1st Edition

Design and Analysis of Experiments with SAS

By John Lawson Copyright 2010
    596 Pages 169 B/W Illustrations
    by Chapman & Hall

    A culmination of the author’s many years of consulting and teaching, Design and Analysis of Experiments with SAS provides practical guidance on the computer analysis of experimental data. It connects the objectives of research to the type of experimental design required, describes the actual process of creating the design and collecting the data, shows how to perform the proper analysis of the data, and illustrates the interpretation of results.

    Drawing on a variety of application areas, from pharmaceuticals to machinery, the book presents numerous examples of experiments and exercises that enable students to perform their own experiments. Harnessing the capabilities of SAS 9.2, it includes examples of SAS data step programming and IML, along with procedures from SAS Stat, SAS QC, and SAS OR. The text also shows how to display experimental results graphically using SAS ODS graphics. The author emphasizes how the sample size, the assignment of experimental units to combinations of treatment factor levels (error control), and the selection of treatment factor combinations (treatment design) affect the resulting variance and bias of estimates as well as the validity of conclusions.

    This textbook covers both classical ideas in experimental design and the latest research topics. It clearly discusses the objectives of a research project that lead to an appropriate design choice, the practical aspects of creating a design and performing experiments, and the interpretation of the results of computer data analysis. SAS code and ancillaries are available at http://lawson.mooo.com

    Statistics and Data Collection
    Beginnings of Statistically Planned Experiments
    Definitions and Preliminaries
    Purposes of Experimental Design
    Types of Experimental Designs
    Planning Experiments
    Performing the Experiments
    Use of SAS Software

    Completely Randomized Designs with One Factor
    Replication and Randomization
    A Historical Example
    Linear Model for Completely Randomized Design (CRD)
    Verifying Assumptions of the Linear Model
    Analysis Strategies When Assumptions Are Violated
    Determining the Number of Replicates
    Comparison of Treatments after the F-Test

    Factorial Designs
    Classical One at a Time versus Factorial Plans
    Interpreting Interactions
    Creating a Two-Factor Factorial Plan in SAS
    Analysis of a Two-Factor Factorial in SAS
    Factorial Designs with Multiple Factors—Completely Randomized Factorial Design (CRFD)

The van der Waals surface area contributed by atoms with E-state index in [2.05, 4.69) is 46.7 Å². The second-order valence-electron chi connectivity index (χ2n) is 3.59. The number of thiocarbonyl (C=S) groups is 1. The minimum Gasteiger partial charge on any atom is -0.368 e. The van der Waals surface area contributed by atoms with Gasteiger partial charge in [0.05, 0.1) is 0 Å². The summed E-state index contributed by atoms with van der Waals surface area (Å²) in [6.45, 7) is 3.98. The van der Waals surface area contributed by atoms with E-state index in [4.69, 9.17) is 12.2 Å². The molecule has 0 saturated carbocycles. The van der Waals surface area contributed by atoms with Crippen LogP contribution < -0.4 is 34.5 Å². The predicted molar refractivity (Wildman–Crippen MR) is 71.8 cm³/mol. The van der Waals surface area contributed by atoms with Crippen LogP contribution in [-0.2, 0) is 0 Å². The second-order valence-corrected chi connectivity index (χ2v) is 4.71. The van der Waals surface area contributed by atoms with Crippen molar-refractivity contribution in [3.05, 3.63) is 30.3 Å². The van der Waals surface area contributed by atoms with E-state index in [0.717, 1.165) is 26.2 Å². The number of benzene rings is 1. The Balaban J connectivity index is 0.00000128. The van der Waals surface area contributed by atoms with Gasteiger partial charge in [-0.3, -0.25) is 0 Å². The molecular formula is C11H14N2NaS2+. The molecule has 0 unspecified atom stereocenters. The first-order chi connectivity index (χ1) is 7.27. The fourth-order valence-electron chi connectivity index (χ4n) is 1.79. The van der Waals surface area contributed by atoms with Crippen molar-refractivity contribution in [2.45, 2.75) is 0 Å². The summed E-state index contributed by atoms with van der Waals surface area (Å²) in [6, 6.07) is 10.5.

Two-Level Factorials
    Verifying Assumptions of the Model

    Randomized Block Designs
    Creating a Randomized Complete Block (RCB) Design in SAS
    Model for RCB
    An Example of a RCB
    Determining the Number of Blocks
    Factorial Designs in Blocks
    Generalized Complete Block Design
    Two Block Factors Latin Square Design (LSD)

    Designs to Study Variances
    Random Sampling Experiments (RSE)
    One-Factor Sampling Designs
    Estimating Variance Components
    Two-Factor Sampling Designs—Factorial RSE
    Nested SE
    Staggered Nested SE
    Designs with Fixed and Random Factors
    Graphical Methods to Check Model Assumptions

    Fractional Factorial Designs
    Introduction to Completely Randomized Fractional Factorial (CRFF)
    Half Fractions of 2k Designs
    Quarter and Higher Fractions of 2k Designs
    Criteria for Choosing Generators for 2k-p Designs
    Augmenting Fractional Factorials
    Plackett–Burman (PB) Screening Designs
    Mixed-Level Fractional Factorials Orthogonal Array (OA)

    Incomplete and Confounded Block Designs
    Balanced Incomplete Block (BIB) Designs
    Analysis of Incomplete Block Designs
    Partially Balanced Incomplete Block (PBIB) Designs—Balanced Treatment Incomplete Block (BTIB)
    Youden Square Designs (YSD)
    Confounded 2k and 2k-p Designs—Completely Confounded Blocked Factorial (CCBF) and Completely Confounded Blocked Fractional Factorial (CCBFF)
    Confounding 3 Level and p Level Factorial Designs
    Blocking Mixed Level Factorials and OAs
    Partial CBF

    Split-Plot Designs
    Split-Plot Experiments with CRD in Whole Plots (CRSP)
    RCB in Whole Plots (RBSP)
    Analysis Unreplicated 2k Split-Plot Designs
    2k-p Fractional Factorials in Split Plots (FFSP)
    Sample Size and Power Issues for Split-Plot Designs

    Crossover and Repeated Measures Designs
    Crossover Designs (COD)
    Simple AB, BA Crossover Designs for Two Treatments
    Crossover Designs for Multiple Treatments
    Repeated Measures Designs
    Univariate Analysis of Repeated Measures Design